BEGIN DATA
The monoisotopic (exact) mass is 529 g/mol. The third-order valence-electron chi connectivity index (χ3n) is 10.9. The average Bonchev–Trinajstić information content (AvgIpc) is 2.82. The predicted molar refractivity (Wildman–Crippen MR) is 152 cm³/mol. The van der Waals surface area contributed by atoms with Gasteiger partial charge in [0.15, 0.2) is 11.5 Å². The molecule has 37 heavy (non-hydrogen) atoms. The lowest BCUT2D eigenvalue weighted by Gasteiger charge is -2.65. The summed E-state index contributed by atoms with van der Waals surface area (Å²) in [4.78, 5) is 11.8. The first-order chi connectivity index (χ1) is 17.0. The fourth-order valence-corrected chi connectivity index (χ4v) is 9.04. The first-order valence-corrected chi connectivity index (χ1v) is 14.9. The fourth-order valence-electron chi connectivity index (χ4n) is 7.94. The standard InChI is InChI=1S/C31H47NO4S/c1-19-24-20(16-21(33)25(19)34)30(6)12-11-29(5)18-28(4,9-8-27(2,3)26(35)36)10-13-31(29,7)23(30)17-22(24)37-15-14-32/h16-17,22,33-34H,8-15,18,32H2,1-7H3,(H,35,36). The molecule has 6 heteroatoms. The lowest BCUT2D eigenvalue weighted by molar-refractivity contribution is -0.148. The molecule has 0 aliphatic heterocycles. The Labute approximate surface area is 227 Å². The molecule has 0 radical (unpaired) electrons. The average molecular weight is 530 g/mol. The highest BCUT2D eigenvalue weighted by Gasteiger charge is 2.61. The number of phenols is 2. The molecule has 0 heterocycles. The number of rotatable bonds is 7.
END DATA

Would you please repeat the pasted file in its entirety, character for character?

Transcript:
The monoisotopic (exact) mass is 529 g/mol. The third-order valence-electron chi connectivity index (χ3n) is 10.9. The average Bonchev–Trinajstić information content (AvgIpc) is 2.82. The predicted molar refractivity (Wildman–Crippen MR) is 152 cm³/mol. The van der Waals surface area contributed by atoms with Gasteiger partial charge in [0.15, 0.2) is 11.5 Å². The molecule has 37 heavy (non-hydrogen) atoms. The lowest BCUT2D eigenvalue weighted by Gasteiger charge is -2.65. The summed E-state index contributed by atoms with van der Waals surface area (Å²) in [4.78, 5) is 11.8. The first-order chi connectivity index (χ1) is 17.0. The fourth-order valence-corrected chi connectivity index (χ4v) is 9.04. The first-order valence-corrected chi connectivity index (χ1v) is 14.9. The fourth-order valence-electron chi connectivity index (χ4n) is 7.94. The standard InChI is InChI=1S/C31H47NO4S/c1-19-24-20(16-21(33)25(19)34)30(6)12-11-29(5)18-28(4,9-8-27(2,3)26(35)36)10-13-31(29,7)23(30)17-22(24)37-15-14-32/h16-17,22,33-34H,8-15,18,32H2,1-7H3,(H,35,36). The molecule has 6 heteroatoms. The lowest BCUT2D eigenvalue weighted by molar-refractivity contribution is -0.148. The molecule has 0 aliphatic heterocycles. The Labute approximate surface area is 227 Å². The molecule has 0 radical (unpaired) electrons. The average molecular weight is 530 g/mol. The highest BCUT2D eigenvalue weighted by Gasteiger charge is 2.61. The number of phenols is 2. The molecule has 0 heterocycles. The number of rotatable bonds is 7.